I’d go out on a limb and say that most Western riders could recognize the VOHK logo. It has become synonymous with expertly built and tuned mountain slaying machines. But, I think few people actually know what’s involved or why it is that way.
As a kid, I grew up watching Chris Burandt, Chris Brown and the Boondockers slay the powder, sailing their sleds, and just flat out killing it. And, in every one of those videos and on almost all of the sleds, I saw a unique white logo that read VOHK. When I moved to Colorado, just a few years ago, the VOHK name became more and more prominent. Everyone that was ripping it up had a VOHK logo, and I wanted one, as I too, wanted to rip.
I started doing some research and figured out that VOHK was the performance wing of Alpine Motor Sports in Kremmling, Colorado. Kremmling is a tiny out-of-the-way town, at the base of Rabbit Ears (Muddy Creek Pass), nestled against some of the best riding in the U.S. Kremmling reminds me of the fictional town from South Park, where each building has a facade, often log or aged rough-hewn timber. There is one grocery store that sells fuel, and one stand-alone gas station. It reminds me of home. Strewn just off of Main Street, sits Alpine Motor Sports, an equally fitting building. From the front, it’s very inconspicuous. Generally, a few sleds (no more than four), and maybe one ATV sit out front. There is a small side lot, screened in with privacy fencing, maybe twenty feet wide. I guess, where I’m going is you’d never guess this was the maternity ward of so many great machines.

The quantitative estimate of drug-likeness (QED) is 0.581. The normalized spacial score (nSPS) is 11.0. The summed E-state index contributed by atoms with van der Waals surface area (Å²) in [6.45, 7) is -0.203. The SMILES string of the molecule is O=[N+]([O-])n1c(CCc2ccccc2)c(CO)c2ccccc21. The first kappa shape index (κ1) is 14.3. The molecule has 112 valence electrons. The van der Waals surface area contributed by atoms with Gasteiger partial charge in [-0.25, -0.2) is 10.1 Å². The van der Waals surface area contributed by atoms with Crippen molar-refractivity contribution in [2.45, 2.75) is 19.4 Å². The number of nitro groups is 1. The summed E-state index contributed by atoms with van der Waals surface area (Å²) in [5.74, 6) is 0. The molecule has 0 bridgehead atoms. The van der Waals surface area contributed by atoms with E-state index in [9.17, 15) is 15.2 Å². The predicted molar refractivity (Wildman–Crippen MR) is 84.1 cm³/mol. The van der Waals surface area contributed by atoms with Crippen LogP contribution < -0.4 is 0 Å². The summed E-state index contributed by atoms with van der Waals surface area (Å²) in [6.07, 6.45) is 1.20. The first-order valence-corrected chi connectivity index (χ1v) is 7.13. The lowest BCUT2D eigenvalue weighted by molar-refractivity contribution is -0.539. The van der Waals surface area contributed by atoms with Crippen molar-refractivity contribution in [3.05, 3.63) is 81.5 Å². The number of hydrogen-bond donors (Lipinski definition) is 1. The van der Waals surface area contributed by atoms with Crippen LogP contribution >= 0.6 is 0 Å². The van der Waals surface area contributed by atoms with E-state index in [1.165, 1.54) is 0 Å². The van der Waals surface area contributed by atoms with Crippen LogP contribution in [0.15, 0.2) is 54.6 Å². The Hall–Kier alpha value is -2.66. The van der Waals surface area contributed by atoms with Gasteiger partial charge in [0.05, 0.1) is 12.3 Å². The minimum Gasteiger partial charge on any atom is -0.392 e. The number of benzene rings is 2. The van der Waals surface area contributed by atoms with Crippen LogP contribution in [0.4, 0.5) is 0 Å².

I had my first experience with VOHK, owned by Erik Woog (Vohk is the phonetic German pronunciation of his last name) in the fall of 2013. I had purchased an Arctic Cat M8000 elsewhere and wanted Erik to put his touches on it. I had it shipped to his shop and they went to work: clutching, can, and a few other goodies. Now, I hadn’t ridden a new snowmobile in ages, so I think anything would have been a treat, but this thing was spot on. I wanted more.
The next season, after several rides with Matt Entz of Mountain Skillz, had had been talked into drinking the Kool-Aid. My lifelong bond with Arctic Cat was out the door, as I snow checked a new, 2015 Polaris Pro. The process was easy. One call to Erik, and maybe 5 minutes on the phone, and I was done. At this point, however, I never thought I’d be building a mod. No, I was just going to have a stocker and be happy.
All of that changed, around mid-July. I had received a salary bump and thought building a one-off mod-sled would be a good reward. Again, I called Erik and tried to figure out if this was going to be possible. Erik was as excited for the build as I. We started like he does with every customer. You know, that’s one thing I really like about working with VOHK; it doesn’t matter if you’re Chris Burandt or just another weekend warrior, you get the same quality, access, and training. OK, so it started with the consult. Erik brought up my snow-check order and we went over things from there. We went, meticulously, through every aspect of the sled, and determined what was the best fit. I expressed that my main concern was reliability and that Marlenee Photography was becoming something real, and I needed a sled that would work every day, for every ride, no matter what or where.